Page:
The United Grand Lodge of England, the apex body for English Freemasonry all over the world is presently celebrating its tercentenary. As part of the same, the eighteen Masonic Lodges that come under the District Grand Lodge of Madras of English Freemasons held a music performance by the Madras Chamber Orchestra. The bill of fare was largely dedicated to the works of Mozart, arguably the most famous among the musicians who were also Freemasons.
The venue chosen – The Museum Theatre, was rather appropriate. This architectural masterpiece stands along with the Museum and the Connemara Public Library on land once occupied by the Pantheon, the principal assembly and meeting rooms in Madras for much of the 18th century. And that is why the road alongside is still known as Pantheon Road. Almost from its inception, the Pantheon became the centre for Freemasonry in our city. The movement itself had taken root here in 1752 when the Lodge Madras in the East Indies was founded, with its meeting room being in Fort St George. The oldest Lodge in existence in South India today is Perfect Unanimity (PU), warranted in 1787.
The formation of PU itself was an occasion for music, for there are records of the Masons marching around the venue thrice, to the accompaniment of a band. The funeral of Col. Joseph Moorhouse is recorded in detail. That was in 1786 and we get to know that the Masons acted as pallbearers and took the body to their Temple (meeting hall) which stood where the St Andrews Kirk now is. Thereafter, to the accompaniment of music, the remains were transferred to St Mary’s Church in Fort St George.
Meanwhile, even as these events took place in Madras, Wolfgang Amadeus Mozart was inducted as an Apprentice Mason on December 14, 1784, into the Lodge Beneficience, at Vienna. He rose in the order, becoming Journeyman in 1785 and finally a Master Mason a few months later. He was a regular attendee of events at his Lodge and also that of another – True Concord. He composed a considerable amount of Masonic music. His cantata The Mason’s Joy (K471) and Masonic Funeral Music (K477/479a) are but two of several pieces. It is significant that two of the greatest influences on Mozart, his father Leopold and the composer Joseph Haydn were both inducted into Freemasonry after him and probably at his insistence. Haydn too composed music for Freemasonry, his first such commission being for six symphonies to be performed at the Lodge Olympique in Paris. When Mozart died in 1791, a Masonic meeting eulogised him thus – “Half Europe revered him, the great called him their darling, and we, we called him our Brother.”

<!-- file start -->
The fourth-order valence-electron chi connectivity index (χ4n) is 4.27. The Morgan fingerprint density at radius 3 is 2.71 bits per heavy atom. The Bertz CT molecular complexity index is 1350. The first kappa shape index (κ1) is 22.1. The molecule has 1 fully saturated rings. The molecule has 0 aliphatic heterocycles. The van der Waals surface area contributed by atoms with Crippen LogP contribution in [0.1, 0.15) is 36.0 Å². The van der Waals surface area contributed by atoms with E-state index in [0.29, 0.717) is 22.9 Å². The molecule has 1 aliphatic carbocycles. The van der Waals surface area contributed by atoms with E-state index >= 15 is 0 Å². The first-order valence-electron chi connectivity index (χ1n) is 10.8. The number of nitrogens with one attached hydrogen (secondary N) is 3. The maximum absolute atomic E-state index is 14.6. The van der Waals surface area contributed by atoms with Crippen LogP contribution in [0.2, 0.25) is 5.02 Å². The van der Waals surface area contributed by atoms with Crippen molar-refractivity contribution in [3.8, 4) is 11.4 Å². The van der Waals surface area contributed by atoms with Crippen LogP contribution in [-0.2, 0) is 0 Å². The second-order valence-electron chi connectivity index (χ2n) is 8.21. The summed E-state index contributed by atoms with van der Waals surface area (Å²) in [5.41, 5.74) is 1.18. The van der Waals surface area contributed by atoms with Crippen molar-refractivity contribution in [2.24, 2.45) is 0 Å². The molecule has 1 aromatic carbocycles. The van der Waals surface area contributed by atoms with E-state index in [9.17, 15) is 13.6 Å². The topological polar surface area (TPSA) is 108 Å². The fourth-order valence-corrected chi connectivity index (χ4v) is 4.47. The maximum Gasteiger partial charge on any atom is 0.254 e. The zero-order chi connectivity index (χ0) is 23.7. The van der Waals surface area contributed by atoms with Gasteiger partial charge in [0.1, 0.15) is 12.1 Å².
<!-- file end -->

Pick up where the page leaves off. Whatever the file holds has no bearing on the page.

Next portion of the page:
Coming back to Madras, it is noteworthy that the 19th century saw much music being performed for Masonic events. The laying of the foundation stone for Presidency College, on February 6, 1867 by Lord Napier, the Governor and an ardent Freemason, was one such. The architect, RF Chisholm was a Mason too and was then the Worshipful Master of Lodge PU, which was celebrating its centenary. It is therefore no wonder that most Lodges had a position for Organist among their office-bearers. The 19th century was however a time when Freemasonry in Madras was in fairly straitened circumstances and so music was provided by means of a harmonium, or at most an upright piano. The Lodge Anchor of Hope in the Nilgiris however had a unique tradition that is still followed – bagpipes being played.
Music reached iis apogee when the Freemasons built their magnificent Hall on Commander-in-Chief (now Ethiraj) Road in the 1920s. The larger Temple in the building had a 100 pipe organ. The keyboard was set in the thickness of the wall so that the organist could sit within the organ chamber and play. Rosewood grilles around the opening to the organ chamber were an integral part of the decorations of the larger Temple. But in recent years music as a part of Masonic ceremony has been forgotten, though it is used a filler in the background when there is a lull in the proceedings. The office of Organist is a mere formality and as for the Organ, it was done away with during a restoration in recent years. A few music score sheets are all that remain. Mozart would not have approved.
The recent music event featured among other pieces the Queen of the Night Aria from Mozart’s opera The Magic Flute, a work that is said to be full of Masonic symbolism. Conducted by Bernard Wacheux, the orchestra had violins, viola, cello and bass beside the flute and the recorder. Malavika Shankar was the soprano. It was an exquisite experience and may it inspire Masons of our city to bring back music into their ceremonial.
This article was published in The Hindu dated August 18, 2017 and can be read here.
Researchers to note this article refers to the following works apart from some original research:
History of Freemasonry on the Coromandel by Rev CH Malden
Mozart by Maynard Solomon
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